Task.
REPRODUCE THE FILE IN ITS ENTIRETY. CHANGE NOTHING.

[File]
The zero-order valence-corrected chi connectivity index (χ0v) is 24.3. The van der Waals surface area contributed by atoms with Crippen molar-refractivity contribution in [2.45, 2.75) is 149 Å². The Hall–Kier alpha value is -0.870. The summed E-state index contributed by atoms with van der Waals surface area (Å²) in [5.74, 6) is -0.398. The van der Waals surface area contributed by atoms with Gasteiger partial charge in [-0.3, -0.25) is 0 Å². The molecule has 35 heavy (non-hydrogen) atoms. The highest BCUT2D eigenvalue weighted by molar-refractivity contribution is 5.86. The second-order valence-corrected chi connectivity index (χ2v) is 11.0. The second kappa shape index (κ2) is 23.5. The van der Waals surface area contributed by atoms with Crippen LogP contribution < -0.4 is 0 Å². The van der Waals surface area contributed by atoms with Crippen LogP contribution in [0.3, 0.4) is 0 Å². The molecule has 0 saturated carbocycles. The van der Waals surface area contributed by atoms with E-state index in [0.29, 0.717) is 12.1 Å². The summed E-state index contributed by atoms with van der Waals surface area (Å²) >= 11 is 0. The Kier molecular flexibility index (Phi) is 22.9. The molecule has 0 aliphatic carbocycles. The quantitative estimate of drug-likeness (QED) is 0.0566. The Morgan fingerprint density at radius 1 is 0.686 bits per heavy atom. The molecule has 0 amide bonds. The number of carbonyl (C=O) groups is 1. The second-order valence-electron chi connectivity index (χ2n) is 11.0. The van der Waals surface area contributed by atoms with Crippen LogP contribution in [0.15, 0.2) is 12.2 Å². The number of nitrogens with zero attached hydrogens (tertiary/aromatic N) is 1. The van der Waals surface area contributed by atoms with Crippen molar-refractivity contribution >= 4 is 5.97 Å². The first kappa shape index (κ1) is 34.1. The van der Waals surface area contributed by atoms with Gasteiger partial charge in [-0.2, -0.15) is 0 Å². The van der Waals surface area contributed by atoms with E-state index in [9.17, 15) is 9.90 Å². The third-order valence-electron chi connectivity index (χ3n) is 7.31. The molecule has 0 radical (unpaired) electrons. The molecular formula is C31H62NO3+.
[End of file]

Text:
The zero-order valence-corrected chi connectivity index (χ0v) is 24.3. The van der Waals surface area contributed by atoms with Crippen molar-refractivity contribution in [2.45, 2.75) is 149 Å². The Hall–Kier alpha value is -0.870. The summed E-state index contributed by atoms with van der Waals surface area (Å²) in [5.74, 6) is -0.398. The van der Waals surface area contributed by atoms with Gasteiger partial charge in [-0.3, -0.25) is 0 Å². The molecule has 35 heavy (non-hydrogen) atoms. The highest BCUT2D eigenvalue weighted by molar-refractivity contribution is 5.86. The second-order valence-corrected chi connectivity index (χ2v) is 11.0. The second kappa shape index (κ2) is 23.5. The van der Waals surface area contributed by atoms with Crippen LogP contribution < -0.4 is 0 Å². The van der Waals surface area contributed by atoms with Crippen LogP contribution in [0.3, 0.4) is 0 Å². The molecule has 0 saturated carbocycles. The van der Waals surface area contributed by atoms with E-state index in [0.29, 0.717) is 12.1 Å². The summed E-state index contributed by atoms with van der Waals surface area (Å²) >= 11 is 0. The Kier molecular flexibility index (Phi) is 22.9. The molecule has 0 aliphatic carbocycles. The quantitative estimate of drug-likeness (QED) is 0.0566. The Morgan fingerprint density at radius 1 is 0.686 bits per heavy atom. The molecule has 0 amide bonds. The number of carbonyl (C=O) groups is 1. The second-order valence-electron chi connectivity index (χ2n) is 11.0. The van der Waals surface area contributed by atoms with Crippen LogP contribution in [0.15, 0.2) is 12.2 Å². The number of nitrogens with zero attached hydrogens (tertiary/aromatic N) is 1. The van der Waals surface area contributed by atoms with Crippen molar-refractivity contribution >= 4 is 5.97 Å². The first kappa shape index (κ1) is 34.1. The van der Waals surface area contributed by atoms with Gasteiger partial charge in [-0.2, -0.15) is 0 Å². The van der Waals surface area contributed by atoms with E-state index in [9.17, 15) is 9.90 Å². The third-order valence-electron chi connectivity index (χ3n) is 7.31. The molecule has 0 radical (unpaired) electrons. The molecular formula is C31H62NO3+.